Then, there is the question which has been creating a great deal of interest and anxiety in South Wales, and will also probably affect other parts of the country. That is the very important question of obtaining pit props. If they cannot obtain pit props, our collieries will cease work. A large amount of pit props come from the Baltic, and that source, of course, is closed at the present time. I would like to ask whether the Commissioners of Woods and Forests could not get some of their experts to inquire as to the timber that may be available in England. Timber in the New Forest used to provide a supply of pit props, and I wish to know whether the Commissioners could work out a scheme under which this timber would be made available by cutting, in order to supply collieries with what they require. If that could be done, you would at the same time be giving employment to people who may otherwise be unemployed. I cannot say how serious may be the detriment to the industries of this country through lack of timber. There is another point which perhaps the Board of Trade may take up. I find that a very large number of pit horses are being requisitioned by the military. Of course, we do not wish to interfere with the requisitioning of horses by the Territorials or the Regular Army. In some cases half of the horses are taken away, and I wish to know whether it is actually necessary for troops who are not going to the front immediately to requisition horses of this character. I think the Board of Trade might have a conference with the military authorities, because naturally they scarcely look at the thing in the same way as those engaged in industries. These are some of the points which have been put to me, and I would be glad if the Board of Trade would take them into consideration and make some kind of announcement which would put people's minds at rest.


I desire to call the attention of the Board of Trade to a matter which is rather urgent, namely, the breakdown of the ordinary machinery for conveying food supplies to this country. Last week the Chancellor of the Exchequer announced an insurance scheme which should cover cargoes of wheat coming to this country. The prompt way in which the Government have dealt with that matter has prevented the prices of wheat and flour rising to an unreasonable height. A further development which has taken place is likely to be rather serious. Six million quarters of wheat are contracted for at low prices to come to this country from the United States and Canada. That wheat has appreciated in value something like £3,000,000 or £4,000,000. It is also contracted for at low freights. The first difficulty was that Americans could not ship the wheat because they could not get an insurance of the war risk. The Government stepped forward, and a war risk insurance is now obtainable. A number of large shipowners are cancelling freights which had been booked to bring the grain to this country. That is a very serious matter. We have had a lot of legislation passed through very rapidly dealing with shopkeepers and merchants in this country, but there are a large number of people—I know one of the largest shipowners—who own tramp steamers, and I am told that they are cancelling charter parties. That is a very serious thing, and one which the Board of Trade ought at once to inquire into, because if these charters are broken, shippers of wheat and other cheap foodstuffs coming to this country will find at once that they cannot ship wheat or flour, because the British shipowner has broken his contract.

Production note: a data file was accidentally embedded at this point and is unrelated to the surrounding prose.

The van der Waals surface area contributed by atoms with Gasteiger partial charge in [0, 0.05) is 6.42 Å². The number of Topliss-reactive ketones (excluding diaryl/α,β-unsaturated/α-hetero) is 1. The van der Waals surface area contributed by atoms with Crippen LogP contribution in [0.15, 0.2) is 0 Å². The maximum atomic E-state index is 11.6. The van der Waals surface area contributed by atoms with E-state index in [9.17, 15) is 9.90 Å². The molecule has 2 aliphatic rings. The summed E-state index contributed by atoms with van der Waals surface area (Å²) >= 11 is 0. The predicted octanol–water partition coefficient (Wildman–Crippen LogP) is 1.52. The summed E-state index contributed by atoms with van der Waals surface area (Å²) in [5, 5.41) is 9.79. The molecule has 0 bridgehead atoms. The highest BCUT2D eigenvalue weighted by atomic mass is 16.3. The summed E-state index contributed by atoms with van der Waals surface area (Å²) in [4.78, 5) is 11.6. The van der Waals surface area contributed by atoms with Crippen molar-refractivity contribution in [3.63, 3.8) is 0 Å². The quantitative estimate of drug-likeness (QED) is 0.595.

Another difficulty which has arisen is this. We know that bankers have been in consultation with the Treasury, and that the Treasury has given every assistance in their power to keep money at the normal price, and to make the flow of trade go on as nearly as possible in the normal course. The shippers who produce all kinds of articles have drawn and attached to their documents statements that war risks can now be guaranteed by the British Government. What is happening? Not only are shipowners cancelling the charter parties and freights which were booked—and I suppose freights have been advanced—but they are now able to secure better freights in view of the Government guarantee against war risks. Bankers in the United States and Canada are refusing, although the war risks are guaranteed by the British Government, to negotiate the documents. I think the Board of Trade should bring British bankers together in order to see whether some arrangement could be come to by which they could advise their banking friends in other countries, so that these contracts may be carried out. It is very important that this wheat and flour should come forward with all speed. It is the only part of the world where the crop is ready to be shipped to this country. The harvest is earlier in America, and it is of the utmost importance to this country in every way that the wheat contracted for should be sent over here. If the machinery for shipping the wheat which has been contracted for is upset, if the wheat is thrown on the market and has to be resold, and if a freight has to be rebooked and drafts rearranged, it is going to put the price up considerably. What I think is so important is that the price of food may be kept as low as possible.